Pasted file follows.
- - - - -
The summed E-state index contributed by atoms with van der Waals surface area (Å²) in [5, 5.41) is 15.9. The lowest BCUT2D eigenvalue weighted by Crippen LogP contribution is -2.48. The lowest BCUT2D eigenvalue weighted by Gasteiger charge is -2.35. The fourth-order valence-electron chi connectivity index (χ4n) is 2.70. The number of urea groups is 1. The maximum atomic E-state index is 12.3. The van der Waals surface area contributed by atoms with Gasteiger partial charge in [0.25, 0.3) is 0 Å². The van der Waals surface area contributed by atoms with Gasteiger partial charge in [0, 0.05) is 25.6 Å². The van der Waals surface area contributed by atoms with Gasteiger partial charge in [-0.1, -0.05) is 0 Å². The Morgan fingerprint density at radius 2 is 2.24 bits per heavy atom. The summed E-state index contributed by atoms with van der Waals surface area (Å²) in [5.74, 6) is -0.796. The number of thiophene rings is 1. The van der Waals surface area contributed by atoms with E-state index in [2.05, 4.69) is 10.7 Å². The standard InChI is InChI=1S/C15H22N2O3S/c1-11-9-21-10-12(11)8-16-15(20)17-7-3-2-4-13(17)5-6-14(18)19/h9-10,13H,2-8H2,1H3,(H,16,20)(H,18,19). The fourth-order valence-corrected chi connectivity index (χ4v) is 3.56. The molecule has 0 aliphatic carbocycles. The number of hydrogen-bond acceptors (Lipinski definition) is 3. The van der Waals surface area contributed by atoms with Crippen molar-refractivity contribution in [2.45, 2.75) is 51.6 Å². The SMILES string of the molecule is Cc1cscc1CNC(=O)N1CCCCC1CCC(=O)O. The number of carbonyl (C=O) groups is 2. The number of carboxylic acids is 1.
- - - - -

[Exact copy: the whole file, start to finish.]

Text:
The summed E-state index contributed by atoms with van der Waals surface area (Å²) in [5, 5.41) is 15.9. The lowest BCUT2D eigenvalue weighted by Crippen LogP contribution is -2.48. The lowest BCUT2D eigenvalue weighted by Gasteiger charge is -2.35. The fourth-order valence-electron chi connectivity index (χ4n) is 2.70. The number of urea groups is 1. The maximum atomic E-state index is 12.3. The van der Waals surface area contributed by atoms with Gasteiger partial charge in [0.25, 0.3) is 0 Å². The van der Waals surface area contributed by atoms with Gasteiger partial charge in [0, 0.05) is 25.6 Å². The van der Waals surface area contributed by atoms with Gasteiger partial charge in [-0.1, -0.05) is 0 Å². The Morgan fingerprint density at radius 2 is 2.24 bits per heavy atom. The summed E-state index contributed by atoms with van der Waals surface area (Å²) in [5.74, 6) is -0.796. The number of thiophene rings is 1. The van der Waals surface area contributed by atoms with E-state index in [2.05, 4.69) is 10.7 Å². The standard InChI is InChI=1S/C15H22N2O3S/c1-11-9-21-10-12(11)8-16-15(20)17-7-3-2-4-13(17)5-6-14(18)19/h9-10,13H,2-8H2,1H3,(H,16,20)(H,18,19). The fourth-order valence-corrected chi connectivity index (χ4v) is 3.56. The molecule has 0 aliphatic carbocycles. The number of hydrogen-bond acceptors (Lipinski definition) is 3. The van der Waals surface area contributed by atoms with Crippen molar-refractivity contribution in [2.45, 2.75) is 51.6 Å². The SMILES string of the molecule is Cc1cscc1CNC(=O)N1CCCCC1CCC(=O)O. The number of carbonyl (C=O) groups is 2. The number of carboxylic acids is 1.